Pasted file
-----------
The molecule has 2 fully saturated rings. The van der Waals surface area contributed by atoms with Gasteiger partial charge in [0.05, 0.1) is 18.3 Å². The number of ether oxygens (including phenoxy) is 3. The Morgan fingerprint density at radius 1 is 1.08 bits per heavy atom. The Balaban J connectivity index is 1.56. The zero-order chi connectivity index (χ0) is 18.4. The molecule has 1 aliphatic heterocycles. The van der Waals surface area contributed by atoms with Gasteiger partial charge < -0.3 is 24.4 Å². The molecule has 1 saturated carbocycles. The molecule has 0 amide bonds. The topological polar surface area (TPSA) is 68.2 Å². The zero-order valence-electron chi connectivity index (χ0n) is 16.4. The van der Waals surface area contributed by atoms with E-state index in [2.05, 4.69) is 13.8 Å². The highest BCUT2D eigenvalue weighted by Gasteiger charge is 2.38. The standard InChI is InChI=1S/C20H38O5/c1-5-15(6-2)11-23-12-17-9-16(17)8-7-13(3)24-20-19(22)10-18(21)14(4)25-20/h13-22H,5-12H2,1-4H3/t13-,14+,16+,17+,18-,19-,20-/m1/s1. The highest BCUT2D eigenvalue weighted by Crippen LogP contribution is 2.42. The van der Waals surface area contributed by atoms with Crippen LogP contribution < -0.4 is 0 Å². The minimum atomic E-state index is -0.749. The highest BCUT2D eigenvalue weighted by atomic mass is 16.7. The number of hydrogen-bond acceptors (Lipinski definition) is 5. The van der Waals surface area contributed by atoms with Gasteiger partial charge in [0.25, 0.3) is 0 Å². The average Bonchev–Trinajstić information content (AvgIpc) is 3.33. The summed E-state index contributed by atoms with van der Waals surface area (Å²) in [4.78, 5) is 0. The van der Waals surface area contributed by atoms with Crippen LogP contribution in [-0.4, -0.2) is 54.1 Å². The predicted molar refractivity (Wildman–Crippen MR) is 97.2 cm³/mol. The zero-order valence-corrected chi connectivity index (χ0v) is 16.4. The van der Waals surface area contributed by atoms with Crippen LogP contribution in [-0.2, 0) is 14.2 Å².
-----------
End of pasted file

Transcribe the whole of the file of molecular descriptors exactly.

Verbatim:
The molecule has 2 fully saturated rings. The van der Waals surface area contributed by atoms with Gasteiger partial charge in [0.05, 0.1) is 18.3 Å². The number of ether oxygens (including phenoxy) is 3. The Morgan fingerprint density at radius 1 is 1.08 bits per heavy atom. The Balaban J connectivity index is 1.56. The zero-order chi connectivity index (χ0) is 18.4. The molecule has 1 aliphatic heterocycles. The van der Waals surface area contributed by atoms with Gasteiger partial charge < -0.3 is 24.4 Å². The molecule has 1 saturated carbocycles. The molecule has 0 amide bonds. The topological polar surface area (TPSA) is 68.2 Å². The zero-order valence-electron chi connectivity index (χ0n) is 16.4. The van der Waals surface area contributed by atoms with E-state index in [2.05, 4.69) is 13.8 Å². The highest BCUT2D eigenvalue weighted by Gasteiger charge is 2.38. The standard InChI is InChI=1S/C20H38O5/c1-5-15(6-2)11-23-12-17-9-16(17)8-7-13(3)24-20-19(22)10-18(21)14(4)25-20/h13-22H,5-12H2,1-4H3/t13-,14+,16+,17+,18-,19-,20-/m1/s1. The highest BCUT2D eigenvalue weighted by Crippen LogP contribution is 2.42. The van der Waals surface area contributed by atoms with Crippen LogP contribution < -0.4 is 0 Å². The minimum atomic E-state index is -0.749. The highest BCUT2D eigenvalue weighted by atomic mass is 16.7. The number of hydrogen-bond acceptors (Lipinski definition) is 5. The van der Waals surface area contributed by atoms with Gasteiger partial charge in [0.25, 0.3) is 0 Å². The average Bonchev–Trinajstić information content (AvgIpc) is 3.33. The summed E-state index contributed by atoms with van der Waals surface area (Å²) in [4.78, 5) is 0. The van der Waals surface area contributed by atoms with Crippen LogP contribution in [-0.4, -0.2) is 54.1 Å². The predicted molar refractivity (Wildman–Crippen MR) is 97.2 cm³/mol. The zero-order valence-corrected chi connectivity index (χ0v) is 16.4. The van der Waals surface area contributed by atoms with Crippen LogP contribution in [-0.2, 0) is 14.2 Å².